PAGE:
Tag Archives: Columbine

“Morning Freshness” Columbine – Nora Barlow

“Morning Freshness” - Columbine - Nora Barlow.

“When you arise in the morning, think of what a precious privilege it is to be alive—to breathe, to think, to enjoy, to love—then make that day count!”
― Steve Maraboli

As I sat, yesterday morning, sipping a coffee, on my back deck. I looked over my now lush garden. The rains have stopped, the temperatures are climbing and I can savour these moments, if only on weekends.

One of my columbine plants, is enormous, probably the result of several plants growing in a single location. Even at that, it towers almost a full meter in height, three times the height of its neighbours, and it is thick with blossoms.

I got up to take a better look at all the blossoms and noticed that the morning mist still clung thickly to the petals, like little jewels, adding further drama to the scene. Not wanting to miss this moment, as the lifespan of the blossoms is quite brief, I grabbed my camera and made a quick image to preserve this image to share today.

It reminds me of what a privilege it really is to be alive,as said so well in the quote I chose today.

Nikon D800
Tamron SP AF 90mm f/2.8 Di Macro 1:1 (272ENII)@90mm
1/40 sec, f/10.0 ISO 100

High Resolution Image on 500px

for more images like this, please visit my Facebook page:
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“Mom’s Columbine”

“Mom’s Columbine”

“A garden should make you feel you’ve entered privileged space — a place not just set apart but reverberant — and it seems to me that, to achieve this, the gardener must put some kind of twist on the existing landscape, turn its prose into something nearer poetry.”
― Michael Pollan

Many years ago, my mother brought me some columbine seed from her home in Vernon, BC. She referred to them as Mountain Columbine, but they are actually Aquilegia vulgaris Nora Barlow. For me, the fact that they come from her garden, in the mountains of BC, made the name stick. They are so different to the garden varieties we have in our area and they grow very well here as perennials which seed themselves out. They produce what I call a ‘mobile’ garden, since they are seldom in the same location twice and have surprised me in how far afield they travel. I just found one plant on the opposite side of the house from last year’s crop.

They have also travelled back to BC, as my mother asked me if I had seeds to spare. Hers had been winter killed and she now had none in her garden. It’s nice to be able to send them back to the source, knowing our gardens have these same shared plants in them every year. A connection over the miles. Yes, a love of gardening and flowers seems to run i the family. My grandmother’s garden was a thing of wonder and many of her seeds have found their way to my garden, though mine is a far cry from the stunning flower beds she once had.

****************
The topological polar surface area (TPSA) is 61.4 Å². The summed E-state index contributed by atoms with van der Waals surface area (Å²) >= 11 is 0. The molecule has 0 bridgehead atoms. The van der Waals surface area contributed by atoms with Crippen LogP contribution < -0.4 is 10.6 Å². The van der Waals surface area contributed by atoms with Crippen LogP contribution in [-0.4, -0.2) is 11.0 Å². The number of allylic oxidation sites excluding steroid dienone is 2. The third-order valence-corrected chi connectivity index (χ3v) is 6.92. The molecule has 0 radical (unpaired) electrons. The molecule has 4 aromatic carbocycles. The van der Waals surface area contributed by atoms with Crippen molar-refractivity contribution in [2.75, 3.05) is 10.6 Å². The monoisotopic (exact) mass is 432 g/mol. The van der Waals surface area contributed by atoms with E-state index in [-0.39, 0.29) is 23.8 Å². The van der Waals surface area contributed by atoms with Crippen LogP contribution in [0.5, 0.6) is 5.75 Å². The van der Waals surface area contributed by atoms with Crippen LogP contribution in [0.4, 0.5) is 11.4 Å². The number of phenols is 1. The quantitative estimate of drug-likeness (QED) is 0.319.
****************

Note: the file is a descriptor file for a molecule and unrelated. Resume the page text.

Nikon D800
Tamron SP AF 90mm f/2.8 Di Macro 1:1 (272ENII)@90mm
2.0sec, f/36.0 ISO 100

High Resolution image on 500px

or more images like this, please visit my Facebook page:
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http://www.edlehming.com

“Wild Columbine” – Marble Lake, Bancroft

“Wild Columbines” - Marble Lake, Bancroft

“The columbine and iris bowed down to make way for bolder sprays of red valerian, and a mingled profusion of clustered Canterbury bells and sweet william, pale blues and pinks intertwined, danced at the feet of more stately spears of deep-purple foxglove and monkshood.” 
― Susanna Kearsley

On the trend of pinks and pastels, yet another beautiful native spring flower, the Wild Columbine (aquilegia canadensis), is found on rocky outcrops in the Bancroft, Ontario area among emerging ferns, jack-in-the-pulpit, and a few late trilliums. I really enjoy finding these little jewels on my walks in the woods. A little splash of coral catches my eye, then another. They seem to favour cracks in the rock over flat soil. They are such delicate plants and seem almost fragile compared to their thick stemmed and fibrous companions.

The only shortcoming of getting out to enjoy these lovely wildflowers is the ever present company of black flies, the bane of Canadian forests in spring time. However, based on the very warm weekend we just had here, they should be gone in short measure and their associates, the mosquitoes, will take their place in the stinging insect category.

Nikon D800
Tamron 70-200 mm f/2.8 @ 200 mm
1/60 sec, f/2.8, ISO 500

For more images like this, please visit my Facebook page:
https://www.facebook.com/EdLehming
or my website (some images available for purchase)
http://www.edlehming.com